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After finding some honey mushroom and oysters I took small pieces that I cut off when cleaning them and planted them next to dead roots of oak trees in my yard. Is it possible that they will take and eventually produce mushrooms there? Hope they do!

Thanks!

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If it works please post it. That will likely be a year from now at the earliest.

For several years, I have "planted" all pieces of mushroom that I deem to be not suitable for food--dried, soft, white worms, a bit rotten, etc.

I give them a fast blitz in a blender with rain water. Then splash it either on the base of trees or over ground in the forested area behind my yard. 

Species include Oyster, Lobster, Chanterelles and many different Boletes.

So far no success. Although last summer one single Lobster mushroom appeared where there never was any before but perhaps that was coincidence.

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I did that this summer with meadow mushrooms and spread it on a part of the meadow that didn’t have any on it.  Will see.  But I question why I did this, as I had a hard time keeping up with the ones that were growing- and this was a dry summer for us!

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Definitely if it works I'll post about it someday. 

 

By meadow mushroom do you mean an agaricus or shaggy mane like species? Found some agaricus growing on a high dry spot in a yard not long ago. Planted pieces of caps in my own yard where I thought the conditions to be similar to where I found them. Maybe that might work too someday. Figure mycelium and or spores are being used to some extent or another so should work sometimes I think. How else would they spread in the wild if that wasn't the way they must do it naturally.

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Agaricus campestris. Known as pinkies locally. Next year I’ll pick them at a younger stage.  Late summer, every rain brought a flush. In the most heavily used part of my horse pasture. Surprisingly the horses never stepped on them. It was not uncommon to pick a hundred or more at a time. 

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You can try using pieces of fresh stem bases, from good quality mushrooms, in addition to spore laden caps.  Lobster mushrooms are a parasite fungus that attacks (mainly) Russula's, so you would need Russula sp. growing in the area for the Hypomyces to attack.  I do know of individuals that have successfully "infected" an area where Russula's grew, with Hypomyces lactifluorum, and now get about 50% lobsters every year!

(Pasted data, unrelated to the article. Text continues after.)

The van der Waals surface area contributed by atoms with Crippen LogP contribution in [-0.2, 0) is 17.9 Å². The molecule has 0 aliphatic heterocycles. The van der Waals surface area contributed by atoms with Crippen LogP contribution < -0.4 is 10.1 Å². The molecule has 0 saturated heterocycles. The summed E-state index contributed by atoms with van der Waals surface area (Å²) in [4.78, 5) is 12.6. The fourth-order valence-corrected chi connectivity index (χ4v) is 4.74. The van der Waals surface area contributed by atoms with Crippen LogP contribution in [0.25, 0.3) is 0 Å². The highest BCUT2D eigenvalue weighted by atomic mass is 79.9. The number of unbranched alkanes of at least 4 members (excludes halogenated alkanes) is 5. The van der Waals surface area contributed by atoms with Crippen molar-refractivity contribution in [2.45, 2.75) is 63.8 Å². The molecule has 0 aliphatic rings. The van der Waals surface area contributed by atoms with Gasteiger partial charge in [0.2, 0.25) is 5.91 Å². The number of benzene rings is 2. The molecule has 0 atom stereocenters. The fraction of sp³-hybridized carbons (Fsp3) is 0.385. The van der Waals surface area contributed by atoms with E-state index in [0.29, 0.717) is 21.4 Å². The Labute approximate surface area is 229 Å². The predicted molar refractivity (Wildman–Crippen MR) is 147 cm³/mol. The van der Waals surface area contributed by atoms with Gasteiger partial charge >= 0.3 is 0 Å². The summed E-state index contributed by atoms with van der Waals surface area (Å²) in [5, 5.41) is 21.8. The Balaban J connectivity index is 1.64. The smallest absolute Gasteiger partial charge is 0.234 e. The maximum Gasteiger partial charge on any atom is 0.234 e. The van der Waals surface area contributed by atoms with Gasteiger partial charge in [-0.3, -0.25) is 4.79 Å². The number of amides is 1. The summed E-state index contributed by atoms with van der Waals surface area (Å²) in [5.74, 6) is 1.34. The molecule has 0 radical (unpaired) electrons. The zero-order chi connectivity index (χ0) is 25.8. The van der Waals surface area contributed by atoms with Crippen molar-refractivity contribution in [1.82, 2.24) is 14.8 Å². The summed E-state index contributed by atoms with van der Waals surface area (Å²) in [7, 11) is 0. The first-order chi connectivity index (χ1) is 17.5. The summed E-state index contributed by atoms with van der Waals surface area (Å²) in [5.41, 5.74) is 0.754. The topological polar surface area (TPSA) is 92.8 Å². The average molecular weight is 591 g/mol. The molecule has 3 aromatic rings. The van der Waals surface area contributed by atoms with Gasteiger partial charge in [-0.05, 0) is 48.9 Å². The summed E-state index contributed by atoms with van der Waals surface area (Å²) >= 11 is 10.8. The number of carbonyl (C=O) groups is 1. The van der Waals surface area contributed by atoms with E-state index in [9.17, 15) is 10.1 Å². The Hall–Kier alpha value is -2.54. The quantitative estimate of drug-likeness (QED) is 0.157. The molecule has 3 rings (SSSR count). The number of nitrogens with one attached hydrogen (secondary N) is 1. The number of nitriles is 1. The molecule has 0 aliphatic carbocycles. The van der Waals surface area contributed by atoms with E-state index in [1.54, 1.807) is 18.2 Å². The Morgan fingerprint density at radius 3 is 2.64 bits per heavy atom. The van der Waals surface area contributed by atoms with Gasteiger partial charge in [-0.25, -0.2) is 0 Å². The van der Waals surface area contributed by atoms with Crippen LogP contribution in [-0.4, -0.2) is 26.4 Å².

And I know of an individual that was able to get B. grandedulis to colonize around an oak tree, that had not previously had any.

With Oyster mushrooms you can try placing stem butts and ripe caps on fresh exposed wood, but keep in mind it will eventually kill the tree.

Good luck.

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There's a completely dead oak in the back corner of one of my properties. Own to properties right next to each other. Planted the bases of both oyster and honeys up against some roots I exposed a bit and covered back over. 

In the side yard of my primary property I have a monster oak that git torn up badly by hurricane Michael. Snapped all the big branches off. It's still alive for now but it's gonna die shortly anyways. Huge ripped open portions of tree where pieces broke off. Planted the bases of some honey mushroom at the roots of that tree too. 

Still have spore prints of honey's to mix with water and splash on the trees as well. Hopefully something will take.

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On 1/23/2021 at 5:25 AM, DShroomGuy said:

There's a completely dead oak in the back corner of one of my properties. Own to properties right next to each other. Planted the bases of both oyster and honeys up against some roots I exposed a bit and covered back over. 

In the side yard of my primary property I have a monster oak that git torn up badly by hurricane Michael. Snapped all the big branches off. It's still alive for now but it's gonna die shortly anyways. Huge ripped open portions of tree where pieces broke off. Planted the bases of some honey mushroom at the roots of that tree too. 

Still have spore prints of honey's to mix with water and splash on the trees as well. Hopefully something will take.

Make sure to use rain water, or untreated well water.

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